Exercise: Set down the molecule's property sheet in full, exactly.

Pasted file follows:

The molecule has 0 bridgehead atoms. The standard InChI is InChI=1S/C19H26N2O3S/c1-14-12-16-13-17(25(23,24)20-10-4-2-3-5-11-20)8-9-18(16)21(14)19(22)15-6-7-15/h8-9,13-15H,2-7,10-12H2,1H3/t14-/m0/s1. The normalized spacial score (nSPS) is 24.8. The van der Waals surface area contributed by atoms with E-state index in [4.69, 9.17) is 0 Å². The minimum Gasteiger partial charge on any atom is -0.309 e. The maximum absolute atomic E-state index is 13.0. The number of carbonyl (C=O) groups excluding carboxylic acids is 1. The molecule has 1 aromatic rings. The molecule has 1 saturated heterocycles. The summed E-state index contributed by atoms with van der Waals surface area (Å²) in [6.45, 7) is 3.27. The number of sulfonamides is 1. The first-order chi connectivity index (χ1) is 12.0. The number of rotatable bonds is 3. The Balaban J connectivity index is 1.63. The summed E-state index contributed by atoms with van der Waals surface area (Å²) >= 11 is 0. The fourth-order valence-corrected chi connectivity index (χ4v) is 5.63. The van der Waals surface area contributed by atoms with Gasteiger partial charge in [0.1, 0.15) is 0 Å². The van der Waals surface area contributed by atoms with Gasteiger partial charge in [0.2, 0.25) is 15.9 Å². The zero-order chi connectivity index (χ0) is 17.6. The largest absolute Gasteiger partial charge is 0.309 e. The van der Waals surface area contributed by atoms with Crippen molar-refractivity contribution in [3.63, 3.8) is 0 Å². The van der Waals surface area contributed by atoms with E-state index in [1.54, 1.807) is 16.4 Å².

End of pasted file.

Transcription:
The molecule has 0 bridgehead atoms. The standard InChI is InChI=1S/C19H26N2O3S/c1-14-12-16-13-17(25(23,24)20-10-4-2-3-5-11-20)8-9-18(16)21(14)19(22)15-6-7-15/h8-9,13-15H,2-7,10-12H2,1H3/t14-/m0/s1. The normalized spacial score (nSPS) is 24.8. The van der Waals surface area contributed by atoms with E-state index in [4.69, 9.17) is 0 Å². The minimum Gasteiger partial charge on any atom is -0.309 e. The maximum absolute atomic E-state index is 13.0. The number of carbonyl (C=O) groups excluding carboxylic acids is 1. The molecule has 1 aromatic rings. The molecule has 1 saturated heterocycles. The summed E-state index contributed by atoms with van der Waals surface area (Å²) in [6.45, 7) is 3.27. The number of sulfonamides is 1. The first-order chi connectivity index (χ1) is 12.0. The number of rotatable bonds is 3. The Balaban J connectivity index is 1.63. The summed E-state index contributed by atoms with van der Waals surface area (Å²) >= 11 is 0. The fourth-order valence-corrected chi connectivity index (χ4v) is 5.63. The van der Waals surface area contributed by atoms with Gasteiger partial charge in [0.1, 0.15) is 0 Å². The van der Waals surface area contributed by atoms with Gasteiger partial charge in [0.2, 0.25) is 15.9 Å². The zero-order chi connectivity index (χ0) is 17.6. The largest absolute Gasteiger partial charge is 0.309 e. The van der Waals surface area contributed by atoms with Crippen molar-refractivity contribution in [3.63, 3.8) is 0 Å². The van der Waals surface area contributed by atoms with E-state index in [1.54, 1.807) is 16.4 Å².